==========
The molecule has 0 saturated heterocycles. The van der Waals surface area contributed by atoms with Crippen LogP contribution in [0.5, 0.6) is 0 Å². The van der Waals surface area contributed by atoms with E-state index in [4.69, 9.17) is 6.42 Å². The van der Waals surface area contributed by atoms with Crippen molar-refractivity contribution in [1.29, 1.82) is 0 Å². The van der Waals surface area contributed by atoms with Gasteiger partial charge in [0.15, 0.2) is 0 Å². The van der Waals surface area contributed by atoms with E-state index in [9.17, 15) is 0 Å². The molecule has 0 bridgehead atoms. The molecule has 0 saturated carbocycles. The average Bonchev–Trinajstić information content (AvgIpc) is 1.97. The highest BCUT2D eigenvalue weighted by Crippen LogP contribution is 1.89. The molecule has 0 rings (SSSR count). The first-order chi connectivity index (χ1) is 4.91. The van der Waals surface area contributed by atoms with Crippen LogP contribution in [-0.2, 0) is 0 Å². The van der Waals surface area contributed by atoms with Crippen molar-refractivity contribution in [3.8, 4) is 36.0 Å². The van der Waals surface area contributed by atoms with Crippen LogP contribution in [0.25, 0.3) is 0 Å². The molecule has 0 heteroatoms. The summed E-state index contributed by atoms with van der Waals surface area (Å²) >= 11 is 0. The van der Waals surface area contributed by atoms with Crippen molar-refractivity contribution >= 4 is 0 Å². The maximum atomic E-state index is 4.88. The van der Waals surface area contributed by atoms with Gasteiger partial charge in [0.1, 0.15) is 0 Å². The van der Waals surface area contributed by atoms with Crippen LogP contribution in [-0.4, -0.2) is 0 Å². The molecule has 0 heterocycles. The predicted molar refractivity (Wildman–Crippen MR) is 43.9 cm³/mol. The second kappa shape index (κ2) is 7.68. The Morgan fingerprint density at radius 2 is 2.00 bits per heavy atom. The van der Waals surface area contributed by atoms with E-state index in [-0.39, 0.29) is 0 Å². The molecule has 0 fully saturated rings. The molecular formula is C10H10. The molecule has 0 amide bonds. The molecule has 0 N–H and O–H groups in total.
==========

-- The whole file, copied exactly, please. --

The molecule has 0 saturated heterocycles. The van der Waals surface area contributed by atoms with Crippen LogP contribution in [0.5, 0.6) is 0 Å². The van der Waals surface area contributed by atoms with E-state index in [4.69, 9.17) is 6.42 Å². The van der Waals surface area contributed by atoms with Crippen molar-refractivity contribution in [1.29, 1.82) is 0 Å². The van der Waals surface area contributed by atoms with Gasteiger partial charge in [0.15, 0.2) is 0 Å². The van der Waals surface area contributed by atoms with E-state index in [9.17, 15) is 0 Å². The molecule has 0 bridgehead atoms. The molecule has 0 saturated carbocycles. The average Bonchev–Trinajstić information content (AvgIpc) is 1.97. The highest BCUT2D eigenvalue weighted by Crippen LogP contribution is 1.89. The molecule has 0 rings (SSSR count). The first-order chi connectivity index (χ1) is 4.91. The van der Waals surface area contributed by atoms with Crippen LogP contribution in [-0.2, 0) is 0 Å². The van der Waals surface area contributed by atoms with Crippen molar-refractivity contribution in [3.8, 4) is 36.0 Å². The van der Waals surface area contributed by atoms with Crippen LogP contribution in [0.25, 0.3) is 0 Å². The molecule has 0 heteroatoms. The summed E-state index contributed by atoms with van der Waals surface area (Å²) >= 11 is 0. The van der Waals surface area contributed by atoms with Crippen molar-refractivity contribution >= 4 is 0 Å². The maximum atomic E-state index is 4.88. The van der Waals surface area contributed by atoms with Gasteiger partial charge in [0.1, 0.15) is 0 Å². The van der Waals surface area contributed by atoms with Crippen LogP contribution in [-0.4, -0.2) is 0 Å². The molecule has 0 heterocycles. The predicted molar refractivity (Wildman–Crippen MR) is 43.9 cm³/mol. The second kappa shape index (κ2) is 7.68. The Morgan fingerprint density at radius 2 is 2.00 bits per heavy atom. The van der Waals surface area contributed by atoms with E-state index in [-0.39, 0.29) is 0 Å². The molecule has 0 fully saturated rings. The molecular formula is C10H10. The molecule has 0 amide bonds. The molecule has 0 N–H and O–H groups in total.